VOL. 13 January ISSUE YEAR 2012

Shot Peening in the Automotive Industry

in Vol. 13 - January Issue - Year 2012
Shot Peening For Endurance, Not Only For Strength
Mario Guagliano

Mario Guagliano

When we think about shot peening, we generally think about the media, the induced residual stresses and, finally, we think about the effect of shot peening on the target part in terms of improvement of the fatigue limit. That is to say, that we have in mind the S-N curve of the material and we know that the horizontal part of the diagram is increased by shot peening. The increment can be really pronounced, at least if the parameters are correctly selected and if a proper experimentation accompanies the development of the process. But we know that the S-N curve presents also a leaning part, the so-called finite life region, that refers to the applied stress amplitudes that cause failure after a certain number of cycle, depending on the value of the applied stress. Also in this part of the diagram, the application of shot peening induces a benefit, because the number of cycles that causes failure increases with the application of shot. However, the increment is less marked when the intensity of the applied stress is higher.
This is mainly because the residual stress caused by shot peening tends to relax with high applied stresses. In fact, the sum of the applied and the residual stress causes the localized yielding of the material: the consequence is that the original residual stress in-depth profile will be modified and lower values will be active after a few cycles. This is also the reason why shot peening is less effective when applied to steels with a lower strength, because relevant stress relaxation is possible even for applied stresses not far from the fatigue limit of the material.
Nevertheless, we know that in cars, there are structural parts and/or machine elements that are subjected to a limited number or cycles during their expected life span. And we also know that there are particular cars, namely race cars, that have a lot a components that are substituted after a very limited number of kilometres, since the first requisite of the car is lightness (no matter the costs, the goal is to win the race!). Furthermore, there are parts made with materials with relatively low strength, where appreciable stress relaxation is expected after the application of the fatigue cycles.
In all these cases, the positive effect of shot peening on the fatigue behaviour is generally underestimated or not considered. But is it not possible to think about a shot peening treatment able to work under these circumstances? Is it possible to define a correct shot peening treatment for increasing the number of cycles that cause fatigue failure and not only to increase the fatigue limit?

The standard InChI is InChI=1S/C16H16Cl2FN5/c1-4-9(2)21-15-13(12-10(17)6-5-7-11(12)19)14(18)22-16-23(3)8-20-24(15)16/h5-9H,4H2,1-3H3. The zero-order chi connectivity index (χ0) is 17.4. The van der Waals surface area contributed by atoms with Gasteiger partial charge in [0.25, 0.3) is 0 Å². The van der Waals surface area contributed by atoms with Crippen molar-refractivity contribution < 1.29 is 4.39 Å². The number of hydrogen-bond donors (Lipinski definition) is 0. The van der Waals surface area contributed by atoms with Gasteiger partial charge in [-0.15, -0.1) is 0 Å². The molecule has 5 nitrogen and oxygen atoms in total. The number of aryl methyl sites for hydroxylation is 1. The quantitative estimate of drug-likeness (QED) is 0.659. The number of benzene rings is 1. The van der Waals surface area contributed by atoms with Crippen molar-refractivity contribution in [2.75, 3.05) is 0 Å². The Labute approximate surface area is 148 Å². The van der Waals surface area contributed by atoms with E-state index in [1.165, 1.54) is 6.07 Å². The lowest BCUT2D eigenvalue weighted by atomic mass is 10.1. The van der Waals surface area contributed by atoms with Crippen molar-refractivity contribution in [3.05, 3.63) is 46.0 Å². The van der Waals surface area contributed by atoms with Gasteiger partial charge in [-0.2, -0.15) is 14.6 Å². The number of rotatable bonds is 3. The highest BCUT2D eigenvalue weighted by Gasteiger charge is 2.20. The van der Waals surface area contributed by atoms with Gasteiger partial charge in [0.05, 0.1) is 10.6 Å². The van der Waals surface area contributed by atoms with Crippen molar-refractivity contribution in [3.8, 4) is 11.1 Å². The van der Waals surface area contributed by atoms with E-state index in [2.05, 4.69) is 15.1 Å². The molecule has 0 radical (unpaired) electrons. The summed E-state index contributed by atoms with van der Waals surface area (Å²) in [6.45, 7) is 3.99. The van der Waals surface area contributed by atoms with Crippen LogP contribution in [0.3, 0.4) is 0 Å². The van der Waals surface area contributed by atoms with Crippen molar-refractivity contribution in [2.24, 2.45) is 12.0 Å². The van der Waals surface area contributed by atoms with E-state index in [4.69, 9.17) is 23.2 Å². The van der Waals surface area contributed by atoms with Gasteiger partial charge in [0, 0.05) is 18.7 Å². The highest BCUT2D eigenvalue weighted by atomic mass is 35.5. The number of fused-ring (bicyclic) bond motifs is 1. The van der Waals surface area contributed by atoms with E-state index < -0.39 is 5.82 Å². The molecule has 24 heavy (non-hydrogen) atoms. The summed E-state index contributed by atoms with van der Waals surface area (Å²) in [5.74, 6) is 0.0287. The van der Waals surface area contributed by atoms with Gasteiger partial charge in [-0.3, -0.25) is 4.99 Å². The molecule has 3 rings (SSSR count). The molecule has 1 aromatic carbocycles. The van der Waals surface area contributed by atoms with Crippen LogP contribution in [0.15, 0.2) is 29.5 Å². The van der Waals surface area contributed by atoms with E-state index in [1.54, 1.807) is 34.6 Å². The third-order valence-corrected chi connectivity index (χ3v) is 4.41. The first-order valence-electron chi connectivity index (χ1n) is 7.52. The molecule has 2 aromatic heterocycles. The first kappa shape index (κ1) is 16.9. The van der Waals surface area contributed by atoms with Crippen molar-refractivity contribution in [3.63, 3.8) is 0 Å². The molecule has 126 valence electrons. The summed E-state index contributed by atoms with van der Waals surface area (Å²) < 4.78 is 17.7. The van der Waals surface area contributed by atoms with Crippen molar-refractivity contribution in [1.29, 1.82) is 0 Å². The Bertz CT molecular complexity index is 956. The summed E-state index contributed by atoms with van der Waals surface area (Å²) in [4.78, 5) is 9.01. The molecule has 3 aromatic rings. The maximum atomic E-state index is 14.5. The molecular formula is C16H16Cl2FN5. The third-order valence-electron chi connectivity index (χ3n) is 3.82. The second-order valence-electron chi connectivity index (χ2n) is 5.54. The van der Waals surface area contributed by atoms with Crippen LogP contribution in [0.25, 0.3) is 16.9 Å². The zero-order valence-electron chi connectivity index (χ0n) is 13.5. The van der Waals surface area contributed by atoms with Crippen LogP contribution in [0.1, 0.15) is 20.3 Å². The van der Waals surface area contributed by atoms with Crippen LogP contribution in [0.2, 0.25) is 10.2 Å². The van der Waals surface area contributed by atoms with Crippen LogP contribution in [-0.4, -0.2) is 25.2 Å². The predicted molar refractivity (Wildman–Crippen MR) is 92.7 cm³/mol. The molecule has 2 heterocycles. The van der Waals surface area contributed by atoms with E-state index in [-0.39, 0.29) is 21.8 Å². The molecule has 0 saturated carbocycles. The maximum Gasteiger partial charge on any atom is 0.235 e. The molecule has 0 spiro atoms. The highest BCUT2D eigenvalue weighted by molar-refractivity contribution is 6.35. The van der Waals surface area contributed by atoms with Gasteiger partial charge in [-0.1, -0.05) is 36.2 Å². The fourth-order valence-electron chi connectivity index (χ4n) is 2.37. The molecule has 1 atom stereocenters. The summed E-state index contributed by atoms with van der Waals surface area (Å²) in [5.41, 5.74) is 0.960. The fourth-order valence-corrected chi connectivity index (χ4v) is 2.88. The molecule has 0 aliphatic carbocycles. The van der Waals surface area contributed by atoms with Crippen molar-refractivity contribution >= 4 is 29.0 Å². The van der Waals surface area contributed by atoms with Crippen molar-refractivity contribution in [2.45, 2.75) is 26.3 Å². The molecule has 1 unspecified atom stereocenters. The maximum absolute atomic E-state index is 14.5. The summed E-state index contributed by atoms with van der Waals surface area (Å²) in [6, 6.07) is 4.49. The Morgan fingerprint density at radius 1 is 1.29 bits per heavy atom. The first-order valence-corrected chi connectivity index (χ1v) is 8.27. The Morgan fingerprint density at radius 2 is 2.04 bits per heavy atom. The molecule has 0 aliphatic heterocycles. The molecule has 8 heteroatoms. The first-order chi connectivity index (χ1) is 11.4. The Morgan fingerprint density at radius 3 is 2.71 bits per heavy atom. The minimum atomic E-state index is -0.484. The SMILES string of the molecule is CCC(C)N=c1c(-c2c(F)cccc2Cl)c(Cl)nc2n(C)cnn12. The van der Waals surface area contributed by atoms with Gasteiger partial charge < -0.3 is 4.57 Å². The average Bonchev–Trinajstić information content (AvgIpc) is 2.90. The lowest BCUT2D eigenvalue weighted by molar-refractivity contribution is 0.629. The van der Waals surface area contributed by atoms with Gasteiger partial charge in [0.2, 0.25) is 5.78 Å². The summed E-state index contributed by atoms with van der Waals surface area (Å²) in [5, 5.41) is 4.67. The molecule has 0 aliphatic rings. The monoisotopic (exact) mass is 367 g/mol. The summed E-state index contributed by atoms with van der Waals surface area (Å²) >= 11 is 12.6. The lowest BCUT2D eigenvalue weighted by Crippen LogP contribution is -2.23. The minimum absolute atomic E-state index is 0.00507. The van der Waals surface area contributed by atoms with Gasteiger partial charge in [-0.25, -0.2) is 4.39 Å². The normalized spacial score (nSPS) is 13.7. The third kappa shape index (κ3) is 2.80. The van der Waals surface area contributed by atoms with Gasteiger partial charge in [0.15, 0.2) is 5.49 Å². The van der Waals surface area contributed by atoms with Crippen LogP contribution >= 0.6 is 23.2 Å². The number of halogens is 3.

To answer this question, it is necessary to recall that residual stresses are not the only effect caused by shot peening: surface work hardening is expected and an increment of the surface roughness will also be obtained. As regards this last effect (the roughness) it is not a beneficial effect, since it is well known that the higher the roughness, the lower the fatigue limit. But it is also true that roughness becomes less important if the part is loaded in the finite life portion of the S-N diagram. Surface work hardening is modified by the application of high amplitude fatigue cycles, but experimental studies show that this effect is less pronounced than residual stress relaxation.
By summarizing, residual stresses, surface work hardening and roughness are the main effects induced by shot peening in the target material: all them play a role in the finite life fatigue behaviour. Roughness is not modified by the application of the fatigue cycles, while residual stresses and surface hardening will change during the fatigue cycles, even if residual stress modification will be more pronounced.
Why not study and define a shot peening treatment aimed at improving the fatigue behaviour of mechanical parts subjected to a limited number of cycles during their operative life?
Today, our knowledge and tools to determine with good approximation the dependency of the effect of shot peening as a function of the treatment parameters are adequate. Finite element simulations allow us to estimate the residual stress and surface hardening induced by shot peening and their modification after the application of fatigue cycles. In addition, taking these factors into account, reliable fatigue criteria to assess the fatigue life can be applied.
That is to say, we would be able to assess the effect of shot peening in the finite life region of the S-N diagram with a reduced experimental effort (and reduced costs): could it be a challenge for the near future?

Shot Peening in the Automotive Industry
by Mario Guagliano
Contributing Editor MFN and
Associate Professor of Technical University of Milan
20156 Milan, Italy
E-mail: mario@mfn.li

Author: Mario Guagliano